Transitional cell carcinoma (TCC) is an aggressive, often metastatic, cancer. While a cure is not yet possible, veterinary care can slow its spread.
- dysuria (difficulty urinating)
- urination in small amounts
- hematuria (blood in urine)
- straining to urinate
- urinary incontinence
For diagnosis, your veterinarian may use bloodwork, chest/abdominal x-rays, and abdominal ultrasound. He or she may also recommend a biopsy, which is the gold-standard for diagnosis. Treatment options usually include chemotherapy, radiation, and surgical resection.
But these options might now change a bit. Researchers from multiple institutions collaborated on a retrospective study that looked at treatments and outcomes of 118 cats diagnosed with TCC over 27 years. The average age of the cats was 15 years with an equal split between spayed females and neutered males. All the cases had verified TCC through cytology or histopathology. Almost 80% of the cats had urinary tract symptoms over their lives, ranging from idiopathic cystitis to urinary stones or crystals.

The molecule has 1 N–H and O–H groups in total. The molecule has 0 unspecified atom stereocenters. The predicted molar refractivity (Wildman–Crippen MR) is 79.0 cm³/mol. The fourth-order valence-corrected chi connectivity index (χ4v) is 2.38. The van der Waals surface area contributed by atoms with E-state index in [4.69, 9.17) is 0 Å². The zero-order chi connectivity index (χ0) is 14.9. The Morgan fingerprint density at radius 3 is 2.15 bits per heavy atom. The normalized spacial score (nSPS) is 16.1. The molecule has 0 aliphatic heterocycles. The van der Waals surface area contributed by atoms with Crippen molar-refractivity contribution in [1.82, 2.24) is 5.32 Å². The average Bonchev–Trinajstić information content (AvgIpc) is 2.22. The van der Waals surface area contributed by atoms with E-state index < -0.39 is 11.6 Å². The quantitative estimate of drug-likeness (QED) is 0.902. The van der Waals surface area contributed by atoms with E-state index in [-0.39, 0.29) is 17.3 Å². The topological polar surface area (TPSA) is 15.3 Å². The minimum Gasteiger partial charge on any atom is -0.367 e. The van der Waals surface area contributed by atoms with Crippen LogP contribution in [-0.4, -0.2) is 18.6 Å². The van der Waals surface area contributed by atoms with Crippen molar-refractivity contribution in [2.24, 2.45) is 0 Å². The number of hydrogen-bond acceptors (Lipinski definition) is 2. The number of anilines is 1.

The study showed that a variety of treatments had been tried for the cats. The use of nonsteroidal anti-inflammatory drugs (NSAIDs) such as piroxicam, meloxicam, and robenacoxib was included for most cats as part of a multimodal treatment plan. Chemotherapy was incorporated into therapy for many of the cats, with mitoxantrone being the primary agent. Three cats were treated with radiation therapy. Twenty-eight cats had a partial cystectomy, which is the surgical removal of the bladder.
After analyzing the cases, the researchers found that cats who underwent surgical resection of the tumor and received NSAIDs had a longer survival time and better prognosis than cats who received other treatments for TCC.